The American Old West (often referred to as the Far West, Old West or Wild West) comprises the history, geography, people, lore, and cultural expression of life in the Western United States, most often referring to the period of the later half of the 19th century, between the American Civil War and the end of the century. After the 18th century and the push beyond the Appalachian Mountains, the term is generally applied to anywhere west of the Mississippi River in earlier periods and westward from the frontier strip toward the later part of the 19th century. More broadly, the period stretches from the early 19th century to the end of the Mexican Revolution in 1920.
That's a great explanation. I have a small blurb about what western writing is on the High Hill Website and it really says a lot about the West too.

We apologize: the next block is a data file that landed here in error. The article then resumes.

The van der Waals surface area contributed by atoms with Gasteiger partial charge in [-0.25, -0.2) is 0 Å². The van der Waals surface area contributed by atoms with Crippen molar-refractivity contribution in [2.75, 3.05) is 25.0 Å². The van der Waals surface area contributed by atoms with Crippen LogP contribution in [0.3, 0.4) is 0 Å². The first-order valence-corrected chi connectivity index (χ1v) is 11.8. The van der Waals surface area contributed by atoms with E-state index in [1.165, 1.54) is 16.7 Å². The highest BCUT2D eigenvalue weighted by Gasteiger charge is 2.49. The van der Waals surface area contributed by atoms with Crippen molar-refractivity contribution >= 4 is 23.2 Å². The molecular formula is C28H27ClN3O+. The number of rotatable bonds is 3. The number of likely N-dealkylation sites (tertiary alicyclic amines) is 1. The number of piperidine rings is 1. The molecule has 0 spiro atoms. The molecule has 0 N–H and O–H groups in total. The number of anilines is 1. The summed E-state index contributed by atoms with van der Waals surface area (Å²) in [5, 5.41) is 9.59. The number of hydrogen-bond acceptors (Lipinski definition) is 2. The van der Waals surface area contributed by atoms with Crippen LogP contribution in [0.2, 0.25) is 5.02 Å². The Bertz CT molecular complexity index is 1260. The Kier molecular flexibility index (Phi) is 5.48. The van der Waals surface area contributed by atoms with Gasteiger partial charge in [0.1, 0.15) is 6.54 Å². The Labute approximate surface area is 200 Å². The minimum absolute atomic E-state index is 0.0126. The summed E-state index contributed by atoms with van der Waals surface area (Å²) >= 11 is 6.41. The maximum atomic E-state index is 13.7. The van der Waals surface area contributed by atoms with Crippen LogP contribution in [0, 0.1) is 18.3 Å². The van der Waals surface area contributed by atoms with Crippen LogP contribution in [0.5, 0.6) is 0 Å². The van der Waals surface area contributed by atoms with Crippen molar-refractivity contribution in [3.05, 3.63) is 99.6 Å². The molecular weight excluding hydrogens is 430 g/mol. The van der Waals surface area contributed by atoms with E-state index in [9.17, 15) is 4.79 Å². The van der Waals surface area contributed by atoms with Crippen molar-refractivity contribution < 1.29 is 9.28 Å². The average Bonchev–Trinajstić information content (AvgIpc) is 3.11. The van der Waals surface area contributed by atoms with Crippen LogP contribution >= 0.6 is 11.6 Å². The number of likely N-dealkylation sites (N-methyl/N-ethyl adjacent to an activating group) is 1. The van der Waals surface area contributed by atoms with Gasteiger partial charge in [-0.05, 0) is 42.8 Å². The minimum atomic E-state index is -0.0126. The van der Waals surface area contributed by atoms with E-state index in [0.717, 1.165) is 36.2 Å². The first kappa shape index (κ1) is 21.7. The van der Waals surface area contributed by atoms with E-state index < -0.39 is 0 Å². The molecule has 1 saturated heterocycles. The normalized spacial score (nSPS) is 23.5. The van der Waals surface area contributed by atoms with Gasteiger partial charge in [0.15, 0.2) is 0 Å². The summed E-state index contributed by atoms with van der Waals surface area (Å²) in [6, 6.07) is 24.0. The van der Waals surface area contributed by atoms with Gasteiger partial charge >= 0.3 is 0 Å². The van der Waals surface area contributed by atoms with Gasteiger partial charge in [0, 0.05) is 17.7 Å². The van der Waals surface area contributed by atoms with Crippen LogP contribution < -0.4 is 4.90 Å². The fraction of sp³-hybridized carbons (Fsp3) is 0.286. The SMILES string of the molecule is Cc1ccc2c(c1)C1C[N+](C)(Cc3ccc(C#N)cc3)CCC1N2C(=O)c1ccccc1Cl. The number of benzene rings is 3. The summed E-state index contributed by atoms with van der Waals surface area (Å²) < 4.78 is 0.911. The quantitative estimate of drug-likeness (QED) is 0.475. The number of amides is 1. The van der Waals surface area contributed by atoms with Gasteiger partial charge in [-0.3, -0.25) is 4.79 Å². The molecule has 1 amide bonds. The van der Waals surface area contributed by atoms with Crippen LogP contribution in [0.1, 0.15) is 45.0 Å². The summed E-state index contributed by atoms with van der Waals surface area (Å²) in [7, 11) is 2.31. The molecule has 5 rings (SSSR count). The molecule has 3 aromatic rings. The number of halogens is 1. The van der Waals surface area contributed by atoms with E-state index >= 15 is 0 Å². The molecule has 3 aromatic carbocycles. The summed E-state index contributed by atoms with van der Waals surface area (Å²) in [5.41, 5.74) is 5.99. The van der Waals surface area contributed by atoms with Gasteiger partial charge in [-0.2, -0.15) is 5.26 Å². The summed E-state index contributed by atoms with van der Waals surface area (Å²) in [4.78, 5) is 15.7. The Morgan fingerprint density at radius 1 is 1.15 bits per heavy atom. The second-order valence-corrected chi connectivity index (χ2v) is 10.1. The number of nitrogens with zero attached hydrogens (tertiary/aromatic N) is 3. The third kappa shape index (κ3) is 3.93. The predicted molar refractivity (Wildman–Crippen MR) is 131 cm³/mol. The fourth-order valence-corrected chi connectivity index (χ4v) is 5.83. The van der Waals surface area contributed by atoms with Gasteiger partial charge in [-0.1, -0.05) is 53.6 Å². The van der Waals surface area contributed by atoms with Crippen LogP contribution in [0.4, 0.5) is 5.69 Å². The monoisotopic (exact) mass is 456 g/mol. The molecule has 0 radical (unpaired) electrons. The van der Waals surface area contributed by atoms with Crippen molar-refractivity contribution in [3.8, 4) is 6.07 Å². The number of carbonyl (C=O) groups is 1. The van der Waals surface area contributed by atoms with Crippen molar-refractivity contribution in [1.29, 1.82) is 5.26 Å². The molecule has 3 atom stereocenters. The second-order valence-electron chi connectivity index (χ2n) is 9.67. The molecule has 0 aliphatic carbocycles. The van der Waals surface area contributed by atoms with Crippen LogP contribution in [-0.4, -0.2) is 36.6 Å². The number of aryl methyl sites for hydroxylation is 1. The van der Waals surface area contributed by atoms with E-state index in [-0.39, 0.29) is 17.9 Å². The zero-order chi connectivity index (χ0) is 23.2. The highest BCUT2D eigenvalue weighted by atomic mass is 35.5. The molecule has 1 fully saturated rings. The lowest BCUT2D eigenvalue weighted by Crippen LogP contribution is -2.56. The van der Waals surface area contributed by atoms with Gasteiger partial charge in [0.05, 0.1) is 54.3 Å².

The Western is not just about shootouts and the gold rush, or wagons going west. The true Western can cover the Texas Ranger battling a cattle rustler in the year 2011. The true Western doesn't simply tell us about Wild Bill Hickok and his last hand of cards, it'll tell us about the dandies who played poker in the saloons of New York City in the 1800's. The Western Frontier is alive and well today. America is unique in its history and rich with the myth of its beginnings. Today the cowboy still rides the range and ropes the cow he needs to put a brand on. But when he goes into town to relax behind a frothy mug of beer, he probably does it in his F-350 Ford pickup. The sky is still wide and blue over this country and the tales of the West are still written and read.
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